Environmental group, Greenpeace, has accused Herakles Farms of illegal logging in Cameroon after the company has already been lambasted by scientists and conservationists for its plan to build a 70,000 hectare palm oil plantation in one of Africa’s most biodiverse rainforests. Herakles Farms has been under fire from green groups—both in Cameroon and abroad—for years over its oil palm plantation plans, including facing protests from locals who live in the forest to be cleared.
Now, Greenpeace says it has collected evidence of two instances of illegal logging on the company’s land. In one case, logs cut from the forest are dated during a short period in which the company was suspended from forest clearing by the Cameroon government. In the second, likely more egregious, instance, Greenpeace says “logs are being marked in a way that clearly indicates that they are intended for commercial sale.” However, Herakles Farms currently does not have a commercial timber trading license in Cameroon.
In 2012, Herakles Farms abandoned seeking certification from the Roundtable on Sustainable Palm Oil (RSPO) after numerous groups, including Greenpeace, submitted complaints against the company. Herakles Farms has long-argued it will bring jobs and reduce poverty in the long-neglected region. However, locals—who have seen their traditional lands signed away to the company in a 99-year lease—are reportedly split on the company’s benefits. Recently an independent assessment by Forest Peoples Programme (FPP) has found that Herakles Farms failed to gain Free, Prior and Informed Consent (FPIC) of the communities in the region.
If built, the plantation will sit in the middle of four protected areas, including Korup National Park. A recent biodiversity survey in the company’s concession catalogued 23 species of large mammals, including the Nigeria-Cameroon chimpanzee (Pan troglodytes ellioti), the most threatened of the world’s chimpanzee subspecies. In addition, the documented forest elephants; drill monkeys (Mandrillus leucophaeus), listed as Endangered by the IUCN Red List; Preuss’s red colobus monkey (Procolobus preussi), Critically Endangered; and red-capped mangabey (Cercocebus torquatus), Vulnerable.
Palm oil has become a ubiquitous ingredient in many processed foods as well as cosmetics. However, the industry has been responsible for large-scale deforestation across Southeast Asia, including Malaysia and Indonesia. Now plantation developers are expanding into Africa and Latin America.
Despite saying no to the project, Adolf and other villagers discovered that Herakles had in fact ignored their wishes and proceeded to bulldoze tracts of forests belonging to the village that border on the area with the neighboring village of Talangaye. © Jean-Pierre Kepseu/Greenpeace.
(08/08/2013) A biological survey of forests slated for destruction for a palm oil project in Cameroon has uncovered 23 species of large mammals, including the world’s most endangered chimpanzee subspecies, the Nigeria-Cameroon chimpanzee (Pan troglodytes ellioti). The project in question, operated by U.S.-based company Herakles Farms, has come under stiff criticism both locally and abroad for threatening one of Africa’s most biologically rich forest lands and arguably undercutting local peoples’ access to traditional lands.
(06/06/2013) The Cameroonian government has lifted the suspension on controversial palm oil project in the northwestern part of the Central African nation, reports the AFP.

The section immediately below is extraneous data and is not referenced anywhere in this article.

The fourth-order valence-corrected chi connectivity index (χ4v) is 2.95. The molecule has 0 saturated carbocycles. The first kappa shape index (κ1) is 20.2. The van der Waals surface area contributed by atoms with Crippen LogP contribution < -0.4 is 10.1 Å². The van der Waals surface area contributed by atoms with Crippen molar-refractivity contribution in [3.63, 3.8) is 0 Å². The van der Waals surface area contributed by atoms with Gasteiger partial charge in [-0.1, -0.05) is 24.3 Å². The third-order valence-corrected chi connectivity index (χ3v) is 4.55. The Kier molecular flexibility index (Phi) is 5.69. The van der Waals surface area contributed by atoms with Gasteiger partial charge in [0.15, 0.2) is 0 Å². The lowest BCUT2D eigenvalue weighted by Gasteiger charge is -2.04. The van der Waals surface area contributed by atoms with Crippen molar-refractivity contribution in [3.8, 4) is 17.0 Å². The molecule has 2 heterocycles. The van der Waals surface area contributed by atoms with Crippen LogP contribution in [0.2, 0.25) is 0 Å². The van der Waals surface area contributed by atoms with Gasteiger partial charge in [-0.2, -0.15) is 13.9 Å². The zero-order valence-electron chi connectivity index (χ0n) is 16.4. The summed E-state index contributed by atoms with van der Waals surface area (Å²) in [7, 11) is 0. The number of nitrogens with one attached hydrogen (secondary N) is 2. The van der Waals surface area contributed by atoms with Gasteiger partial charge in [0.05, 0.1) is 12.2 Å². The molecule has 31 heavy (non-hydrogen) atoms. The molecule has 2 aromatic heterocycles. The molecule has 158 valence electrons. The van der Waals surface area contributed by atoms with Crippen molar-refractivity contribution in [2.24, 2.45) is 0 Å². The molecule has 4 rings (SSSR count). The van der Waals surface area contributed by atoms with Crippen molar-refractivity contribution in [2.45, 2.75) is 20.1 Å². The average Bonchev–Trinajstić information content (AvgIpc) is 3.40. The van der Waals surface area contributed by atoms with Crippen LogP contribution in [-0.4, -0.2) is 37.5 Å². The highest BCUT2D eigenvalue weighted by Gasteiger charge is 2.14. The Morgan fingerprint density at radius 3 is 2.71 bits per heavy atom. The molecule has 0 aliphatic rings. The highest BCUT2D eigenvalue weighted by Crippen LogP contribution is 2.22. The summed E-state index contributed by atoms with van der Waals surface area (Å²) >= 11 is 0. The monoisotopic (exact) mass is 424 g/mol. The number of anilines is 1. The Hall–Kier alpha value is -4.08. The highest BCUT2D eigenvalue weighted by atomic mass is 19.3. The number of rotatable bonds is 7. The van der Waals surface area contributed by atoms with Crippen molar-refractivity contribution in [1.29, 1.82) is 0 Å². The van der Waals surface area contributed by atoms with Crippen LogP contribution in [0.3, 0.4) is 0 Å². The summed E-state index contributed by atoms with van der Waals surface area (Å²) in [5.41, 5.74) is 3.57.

(05/24/2013) An American company has halted work on a controversial palm oil project in Cameroon due to opposition from local communities and environmentalists, reports Reuters.
(02/21/2013) Satellite mapping and aerial surveys have revealed that a controversial palm oil concession in Cameroon is almost entirely covered by “dense natural forest,” according to a new report by Greenpeace. The activist group alleges that the concession, owned by Herakles Farms, is under 89 percent forest cover. The U.S.-based corporation intends to build a 70,000 hectare palm oil plantation in a region surrounded by four protected areas, including Korup National Park, but has faced stiff criticism from numerous environmental groups as well as conflict with locals.
(11/26/2012) Newly released photos by Greenpeace show the dramatic destruction of tropical forest in Cameroon for an oil palm plantation operated by SG Sustainable Oils Cameroon (SGSOC), a subsidiary of the U.S. company Herakles Farm. The agriculture company is planning to convert 73,000 hectares to palm oil plantations on the edge of several protected areas, but has faced considerable opposition from environmentalists and some local communities. In addition to the aerial photos, Greenpeace alleges that ongoing forest clearing by Herakles is illegal since the companies 99-year lease has yet to be fully approved by the Cameroonian government.
(11/17/2012) Activists protesting conversion of rainforest to an oil palm plantation have been arrested in Cameroon, reports Greenpeace.
(10/01/2012) Cross River gorillas and eastern gorillas lost more than half their habitat since the early 1990s due to deforestation, logging, and other human activities, finds a comprehensive new assessment across great apes’ range in West and Central Africa.
(09/05/2012) Herakles Farm, a U.S.-based agricultural developer, will no longer seek eco-certification of its 70,000-hectare oil palm plantation in Cameroon, reports the Roundtable on Sustainable Palm Oil (RSPO). The move comes amid criticism from environmental groups that Herakles is converting high conservation value rainforest for the plantation.